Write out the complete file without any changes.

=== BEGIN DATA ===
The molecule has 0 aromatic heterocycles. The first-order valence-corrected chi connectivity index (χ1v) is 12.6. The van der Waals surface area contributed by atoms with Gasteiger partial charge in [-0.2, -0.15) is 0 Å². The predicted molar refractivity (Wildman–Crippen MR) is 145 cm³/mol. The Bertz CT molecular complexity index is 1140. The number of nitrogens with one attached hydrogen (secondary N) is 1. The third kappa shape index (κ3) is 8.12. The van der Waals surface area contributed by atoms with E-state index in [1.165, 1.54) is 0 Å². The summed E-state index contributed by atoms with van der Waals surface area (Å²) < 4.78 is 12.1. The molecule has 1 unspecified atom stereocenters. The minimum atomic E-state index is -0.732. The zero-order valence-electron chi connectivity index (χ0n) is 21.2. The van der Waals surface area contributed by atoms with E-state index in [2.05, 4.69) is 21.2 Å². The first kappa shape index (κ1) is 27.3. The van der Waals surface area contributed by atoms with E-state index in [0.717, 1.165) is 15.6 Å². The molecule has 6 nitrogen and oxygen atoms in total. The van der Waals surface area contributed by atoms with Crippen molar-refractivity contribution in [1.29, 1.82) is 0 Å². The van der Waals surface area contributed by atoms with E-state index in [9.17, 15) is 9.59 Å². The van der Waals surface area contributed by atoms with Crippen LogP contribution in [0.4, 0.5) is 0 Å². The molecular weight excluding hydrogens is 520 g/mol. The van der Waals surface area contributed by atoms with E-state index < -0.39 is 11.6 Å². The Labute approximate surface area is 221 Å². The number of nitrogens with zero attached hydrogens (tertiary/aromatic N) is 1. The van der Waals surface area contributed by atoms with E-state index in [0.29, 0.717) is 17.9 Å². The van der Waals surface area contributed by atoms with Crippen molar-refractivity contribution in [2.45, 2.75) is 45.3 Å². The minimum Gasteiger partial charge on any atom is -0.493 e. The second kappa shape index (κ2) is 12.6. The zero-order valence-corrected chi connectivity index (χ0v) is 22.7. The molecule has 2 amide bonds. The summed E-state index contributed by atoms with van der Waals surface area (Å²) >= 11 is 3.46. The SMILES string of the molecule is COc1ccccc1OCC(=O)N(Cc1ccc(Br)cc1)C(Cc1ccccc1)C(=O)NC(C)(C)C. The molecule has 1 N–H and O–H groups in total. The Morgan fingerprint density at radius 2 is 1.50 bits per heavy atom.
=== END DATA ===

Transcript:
The molecule has 0 aromatic heterocycles. The first-order valence-corrected chi connectivity index (χ1v) is 12.6. The van der Waals surface area contributed by atoms with Gasteiger partial charge in [-0.2, -0.15) is 0 Å². The predicted molar refractivity (Wildman–Crippen MR) is 145 cm³/mol. The Bertz CT molecular complexity index is 1140. The number of nitrogens with one attached hydrogen (secondary N) is 1. The third kappa shape index (κ3) is 8.12. The van der Waals surface area contributed by atoms with E-state index in [1.165, 1.54) is 0 Å². The summed E-state index contributed by atoms with van der Waals surface area (Å²) < 4.78 is 12.1. The molecule has 1 unspecified atom stereocenters. The minimum atomic E-state index is -0.732. The zero-order valence-electron chi connectivity index (χ0n) is 21.2. The van der Waals surface area contributed by atoms with E-state index in [2.05, 4.69) is 21.2 Å². The first kappa shape index (κ1) is 27.3. The van der Waals surface area contributed by atoms with E-state index in [0.717, 1.165) is 15.6 Å². The molecule has 6 nitrogen and oxygen atoms in total. The van der Waals surface area contributed by atoms with Crippen molar-refractivity contribution in [1.29, 1.82) is 0 Å². The van der Waals surface area contributed by atoms with E-state index in [9.17, 15) is 9.59 Å². The van der Waals surface area contributed by atoms with Crippen LogP contribution in [0.4, 0.5) is 0 Å². The molecular weight excluding hydrogens is 520 g/mol. The van der Waals surface area contributed by atoms with E-state index < -0.39 is 11.6 Å². The Labute approximate surface area is 221 Å². The number of nitrogens with zero attached hydrogens (tertiary/aromatic N) is 1. The van der Waals surface area contributed by atoms with E-state index in [0.29, 0.717) is 17.9 Å². The van der Waals surface area contributed by atoms with Crippen molar-refractivity contribution in [2.45, 2.75) is 45.3 Å². The minimum Gasteiger partial charge on any atom is -0.493 e. The second kappa shape index (κ2) is 12.6. The zero-order valence-corrected chi connectivity index (χ0v) is 22.7. The molecule has 2 amide bonds. The summed E-state index contributed by atoms with van der Waals surface area (Å²) >= 11 is 3.46. The SMILES string of the molecule is COc1ccccc1OCC(=O)N(Cc1ccc(Br)cc1)C(Cc1ccccc1)C(=O)NC(C)(C)C. The molecule has 1 N–H and O–H groups in total. The Morgan fingerprint density at radius 2 is 1.50 bits per heavy atom.